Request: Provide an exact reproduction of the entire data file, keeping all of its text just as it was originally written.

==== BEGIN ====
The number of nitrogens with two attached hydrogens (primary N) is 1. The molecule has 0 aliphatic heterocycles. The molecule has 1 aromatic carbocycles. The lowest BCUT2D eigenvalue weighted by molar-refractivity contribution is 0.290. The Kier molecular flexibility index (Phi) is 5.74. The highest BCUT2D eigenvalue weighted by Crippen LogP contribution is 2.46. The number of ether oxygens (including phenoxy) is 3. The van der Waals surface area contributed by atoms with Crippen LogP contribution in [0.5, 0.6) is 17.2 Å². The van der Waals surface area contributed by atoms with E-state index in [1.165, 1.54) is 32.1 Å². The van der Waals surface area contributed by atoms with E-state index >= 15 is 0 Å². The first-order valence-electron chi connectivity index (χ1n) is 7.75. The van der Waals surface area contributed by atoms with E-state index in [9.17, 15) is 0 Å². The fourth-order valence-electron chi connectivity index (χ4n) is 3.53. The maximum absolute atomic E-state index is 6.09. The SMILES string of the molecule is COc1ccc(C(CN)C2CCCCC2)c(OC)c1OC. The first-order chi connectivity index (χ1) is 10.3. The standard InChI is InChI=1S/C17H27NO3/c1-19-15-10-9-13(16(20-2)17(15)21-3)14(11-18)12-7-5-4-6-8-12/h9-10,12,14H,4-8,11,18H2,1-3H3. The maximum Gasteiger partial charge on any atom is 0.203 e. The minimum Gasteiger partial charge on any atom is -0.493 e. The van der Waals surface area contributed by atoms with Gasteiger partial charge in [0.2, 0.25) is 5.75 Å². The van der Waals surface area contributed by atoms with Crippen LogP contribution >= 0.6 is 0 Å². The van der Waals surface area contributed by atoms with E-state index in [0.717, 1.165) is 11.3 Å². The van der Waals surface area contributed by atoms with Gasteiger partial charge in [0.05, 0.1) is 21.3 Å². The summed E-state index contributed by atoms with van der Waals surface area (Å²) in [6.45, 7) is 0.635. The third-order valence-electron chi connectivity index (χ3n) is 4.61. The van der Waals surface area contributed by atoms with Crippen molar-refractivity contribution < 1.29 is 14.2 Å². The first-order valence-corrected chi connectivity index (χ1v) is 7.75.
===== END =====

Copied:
The number of nitrogens with two attached hydrogens (primary N) is 1. The molecule has 0 aliphatic heterocycles. The molecule has 1 aromatic carbocycles. The lowest BCUT2D eigenvalue weighted by molar-refractivity contribution is 0.290. The Kier molecular flexibility index (Phi) is 5.74. The highest BCUT2D eigenvalue weighted by Crippen LogP contribution is 2.46. The number of ether oxygens (including phenoxy) is 3. The van der Waals surface area contributed by atoms with Crippen LogP contribution in [0.5, 0.6) is 17.2 Å². The van der Waals surface area contributed by atoms with E-state index in [1.165, 1.54) is 32.1 Å². The van der Waals surface area contributed by atoms with E-state index >= 15 is 0 Å². The first-order valence-electron chi connectivity index (χ1n) is 7.75. The van der Waals surface area contributed by atoms with E-state index in [9.17, 15) is 0 Å². The fourth-order valence-electron chi connectivity index (χ4n) is 3.53. The maximum absolute atomic E-state index is 6.09. The SMILES string of the molecule is COc1ccc(C(CN)C2CCCCC2)c(OC)c1OC. The first-order chi connectivity index (χ1) is 10.3. The standard InChI is InChI=1S/C17H27NO3/c1-19-15-10-9-13(16(20-2)17(15)21-3)14(11-18)12-7-5-4-6-8-12/h9-10,12,14H,4-8,11,18H2,1-3H3. The maximum Gasteiger partial charge on any atom is 0.203 e. The minimum Gasteiger partial charge on any atom is -0.493 e. The van der Waals surface area contributed by atoms with Gasteiger partial charge in [0.2, 0.25) is 5.75 Å². The van der Waals surface area contributed by atoms with Crippen LogP contribution >= 0.6 is 0 Å². The van der Waals surface area contributed by atoms with E-state index in [0.717, 1.165) is 11.3 Å². The van der Waals surface area contributed by atoms with Gasteiger partial charge in [0.05, 0.1) is 21.3 Å². The summed E-state index contributed by atoms with van der Waals surface area (Å²) in [6.45, 7) is 0.635. The third-order valence-electron chi connectivity index (χ3n) is 4.61. The van der Waals surface area contributed by atoms with Crippen molar-refractivity contribution < 1.29 is 14.2 Å². The first-order valence-corrected chi connectivity index (χ1v) is 7.75.